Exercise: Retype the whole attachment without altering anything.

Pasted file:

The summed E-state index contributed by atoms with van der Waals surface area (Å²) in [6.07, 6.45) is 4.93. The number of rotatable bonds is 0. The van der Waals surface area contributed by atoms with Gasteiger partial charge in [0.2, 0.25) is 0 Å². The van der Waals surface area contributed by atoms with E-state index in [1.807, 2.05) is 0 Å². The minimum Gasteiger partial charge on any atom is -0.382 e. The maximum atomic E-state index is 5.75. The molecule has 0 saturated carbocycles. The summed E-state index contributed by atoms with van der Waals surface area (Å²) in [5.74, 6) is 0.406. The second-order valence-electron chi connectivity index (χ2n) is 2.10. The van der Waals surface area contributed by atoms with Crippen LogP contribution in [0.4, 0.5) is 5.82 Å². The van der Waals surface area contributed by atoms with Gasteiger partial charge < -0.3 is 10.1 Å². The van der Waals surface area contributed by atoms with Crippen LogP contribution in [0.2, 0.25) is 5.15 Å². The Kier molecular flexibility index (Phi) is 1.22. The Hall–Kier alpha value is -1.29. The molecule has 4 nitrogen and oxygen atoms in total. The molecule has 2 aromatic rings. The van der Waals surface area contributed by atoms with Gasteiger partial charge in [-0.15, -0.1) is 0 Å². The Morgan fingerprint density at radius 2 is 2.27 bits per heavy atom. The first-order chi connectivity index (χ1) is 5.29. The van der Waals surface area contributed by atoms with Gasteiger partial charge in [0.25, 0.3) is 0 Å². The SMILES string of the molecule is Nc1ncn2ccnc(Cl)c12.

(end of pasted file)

The summed E-state index contributed by atoms with van der Waals surface area (Å²) in [6.07, 6.45) is 4.93. The number of rotatable bonds is 0. The van der Waals surface area contributed by atoms with Gasteiger partial charge in [0.2, 0.25) is 0 Å². The van der Waals surface area contributed by atoms with E-state index in [1.807, 2.05) is 0 Å². The minimum Gasteiger partial charge on any atom is -0.382 e. The maximum atomic E-state index is 5.75. The molecule has 0 saturated carbocycles. The summed E-state index contributed by atoms with van der Waals surface area (Å²) in [5.74, 6) is 0.406. The second-order valence-electron chi connectivity index (χ2n) is 2.10. The van der Waals surface area contributed by atoms with Crippen LogP contribution in [0.4, 0.5) is 5.82 Å². The van der Waals surface area contributed by atoms with Gasteiger partial charge < -0.3 is 10.1 Å². The van der Waals surface area contributed by atoms with Crippen LogP contribution in [0.2, 0.25) is 5.15 Å². The Kier molecular flexibility index (Phi) is 1.22. The Hall–Kier alpha value is -1.29. The molecule has 4 nitrogen and oxygen atoms in total. The molecule has 2 aromatic rings. The van der Waals surface area contributed by atoms with Gasteiger partial charge in [-0.15, -0.1) is 0 Å². The Morgan fingerprint density at radius 2 is 2.27 bits per heavy atom. The first-order chi connectivity index (χ1) is 5.29. The van der Waals surface area contributed by atoms with Gasteiger partial charge in [0.25, 0.3) is 0 Å². The SMILES string of the molecule is Nc1ncn2ccnc(Cl)c12.